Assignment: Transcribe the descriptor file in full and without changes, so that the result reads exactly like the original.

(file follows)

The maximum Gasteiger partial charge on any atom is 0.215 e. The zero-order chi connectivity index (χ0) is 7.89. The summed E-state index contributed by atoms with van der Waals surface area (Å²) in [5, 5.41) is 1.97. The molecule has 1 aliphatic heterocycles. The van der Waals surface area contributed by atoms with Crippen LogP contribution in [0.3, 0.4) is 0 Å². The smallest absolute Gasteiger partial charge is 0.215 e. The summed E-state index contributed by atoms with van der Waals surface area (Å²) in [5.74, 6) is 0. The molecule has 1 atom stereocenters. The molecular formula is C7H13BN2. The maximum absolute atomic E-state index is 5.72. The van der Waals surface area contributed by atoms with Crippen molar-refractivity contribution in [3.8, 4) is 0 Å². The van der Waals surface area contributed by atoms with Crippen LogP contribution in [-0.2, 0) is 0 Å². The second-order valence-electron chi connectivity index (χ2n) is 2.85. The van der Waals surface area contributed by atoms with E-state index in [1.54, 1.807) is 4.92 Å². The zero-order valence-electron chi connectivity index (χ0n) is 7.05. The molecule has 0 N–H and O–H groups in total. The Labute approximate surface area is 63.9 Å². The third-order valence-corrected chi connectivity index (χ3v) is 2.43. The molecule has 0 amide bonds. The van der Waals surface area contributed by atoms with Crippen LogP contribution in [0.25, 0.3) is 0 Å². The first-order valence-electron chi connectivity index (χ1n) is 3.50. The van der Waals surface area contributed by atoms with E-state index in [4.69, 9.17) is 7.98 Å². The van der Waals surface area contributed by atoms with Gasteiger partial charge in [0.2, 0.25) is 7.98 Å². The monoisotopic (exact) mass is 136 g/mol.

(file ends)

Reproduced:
The maximum Gasteiger partial charge on any atom is 0.215 e. The zero-order chi connectivity index (χ0) is 7.89. The summed E-state index contributed by atoms with van der Waals surface area (Å²) in [5, 5.41) is 1.97. The molecule has 1 aliphatic heterocycles. The van der Waals surface area contributed by atoms with Crippen LogP contribution in [0.3, 0.4) is 0 Å². The smallest absolute Gasteiger partial charge is 0.215 e. The summed E-state index contributed by atoms with van der Waals surface area (Å²) in [5.74, 6) is 0. The molecule has 1 atom stereocenters. The molecular formula is C7H13BN2. The maximum absolute atomic E-state index is 5.72. The van der Waals surface area contributed by atoms with Crippen molar-refractivity contribution in [3.8, 4) is 0 Å². The van der Waals surface area contributed by atoms with Crippen LogP contribution in [-0.2, 0) is 0 Å². The second-order valence-electron chi connectivity index (χ2n) is 2.85. The van der Waals surface area contributed by atoms with E-state index in [1.54, 1.807) is 4.92 Å². The zero-order valence-electron chi connectivity index (χ0n) is 7.05. The molecule has 0 N–H and O–H groups in total. The Labute approximate surface area is 63.9 Å². The third-order valence-corrected chi connectivity index (χ3v) is 2.43. The molecule has 0 amide bonds. The van der Waals surface area contributed by atoms with Crippen LogP contribution in [0.25, 0.3) is 0 Å². The first-order valence-electron chi connectivity index (χ1n) is 3.50. The van der Waals surface area contributed by atoms with E-state index in [4.69, 9.17) is 7.98 Å². The van der Waals surface area contributed by atoms with Gasteiger partial charge in [0.2, 0.25) is 7.98 Å². The monoisotopic (exact) mass is 136 g/mol.